California’s Interstate 5 is a 1,400-mile-long highway that has a reputation, particularly in its 460-mile stretch through Sacramento and San Joaquin Valleys, for utter homogeneity and the ability to bore even hardened highway veterans to stunned vapidity.
For me, that stretch is the best part.
From my earliest memories my family drove I5, from Los Angeles to San Jose where we visited Jack and Glenda , or to Fresno and Pine Flat Lake where we camped on the shore and waterskied for days, or to Shasta for even longer waterski vacations, or sometimes even to parts further north in Oregon: Crater Lake, or my sister Juli.
I drive slowly compared to other interstate drivers, so mostly I just hang out in the right lane and take my time.
The scenery is what I call The Landscape of My Heart. I’ve talked about it before, how the classic California landscape affects me. When I’m in it, I tend to relax more, to feel at home, and that’s what driving I5 says to me, no matter which way I drive it, north or south. Home.
Home of the heart.
I drove it recently, when I went home to LA, to help my mother . And it was stupendously beautiful.
I get to remember the visit I’m leaving behind, but don’t yet need to think about the responsibilities that wait for me back in San Francisco.
You can just go ahead and wail and slobber, and ain’t nobody ever going to hear you, and let me tell you there have been times when I’ve needed that.
You can talk to yourself, you can whimper, you can scream out loud. You can be as morose as you need to be, you can swear and spit and say horrible things about yourself or other people, and I5 just takes it in stride and comforts you.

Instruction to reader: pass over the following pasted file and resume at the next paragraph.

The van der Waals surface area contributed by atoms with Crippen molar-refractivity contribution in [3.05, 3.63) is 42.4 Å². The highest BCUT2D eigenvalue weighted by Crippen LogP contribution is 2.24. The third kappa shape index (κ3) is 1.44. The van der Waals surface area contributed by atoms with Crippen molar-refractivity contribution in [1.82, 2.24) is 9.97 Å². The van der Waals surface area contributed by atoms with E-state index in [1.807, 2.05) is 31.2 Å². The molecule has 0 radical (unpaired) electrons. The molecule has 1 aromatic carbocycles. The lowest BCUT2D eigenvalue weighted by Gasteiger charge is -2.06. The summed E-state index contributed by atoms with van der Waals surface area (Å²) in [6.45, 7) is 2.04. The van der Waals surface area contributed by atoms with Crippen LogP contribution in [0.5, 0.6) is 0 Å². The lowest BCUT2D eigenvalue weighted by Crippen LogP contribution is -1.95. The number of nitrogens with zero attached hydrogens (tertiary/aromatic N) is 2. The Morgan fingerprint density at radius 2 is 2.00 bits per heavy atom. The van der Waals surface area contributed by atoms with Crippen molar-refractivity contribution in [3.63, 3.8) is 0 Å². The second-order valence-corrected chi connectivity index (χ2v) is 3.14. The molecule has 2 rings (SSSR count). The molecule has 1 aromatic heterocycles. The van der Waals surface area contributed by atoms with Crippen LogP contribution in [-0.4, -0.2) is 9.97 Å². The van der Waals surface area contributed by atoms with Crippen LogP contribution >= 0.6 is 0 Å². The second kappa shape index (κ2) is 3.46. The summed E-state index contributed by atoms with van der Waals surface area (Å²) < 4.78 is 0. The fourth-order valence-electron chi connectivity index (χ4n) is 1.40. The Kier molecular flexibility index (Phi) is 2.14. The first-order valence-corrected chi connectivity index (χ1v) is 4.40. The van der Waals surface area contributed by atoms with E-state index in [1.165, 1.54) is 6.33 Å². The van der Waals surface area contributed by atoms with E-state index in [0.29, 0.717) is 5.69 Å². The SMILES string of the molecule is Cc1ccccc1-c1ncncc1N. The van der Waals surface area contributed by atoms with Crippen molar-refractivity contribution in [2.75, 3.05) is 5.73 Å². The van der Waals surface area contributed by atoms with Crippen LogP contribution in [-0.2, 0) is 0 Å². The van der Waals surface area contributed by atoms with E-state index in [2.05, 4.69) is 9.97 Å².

You can giggle and chortle to your heart’s content, and nobody will look at you like you’re crazy. You can talk your way through confusion and ambiguity, or pray out loud, or lose your train of thought and find it again without anybody interrupting you.
And then that part ends, and I’m driving up the Grapevine pass. The tilt of this land, the hills colored like lions, the bare and revealed gelogic structure, has always moved me deeply.
And the pass this year is lousy with orange California poppies like I’ve never seen it, not in all of the forty years I remember climbing the grade, a last gift before I’m over Tejon Pass and down into Castaic, first outpost of the LA Metropolitan Region, the concrete jungle I’ll pass through for another hour or two before I make it to mom’s, which is lovely, but isn’t quite home.
And I feel like I’ve been comforted the whole way. Supported somehow, which is odd in that I5 is inanimate and yet I anthropomorphize it so completely. It speaks to me, it always has, and it says, “Home.”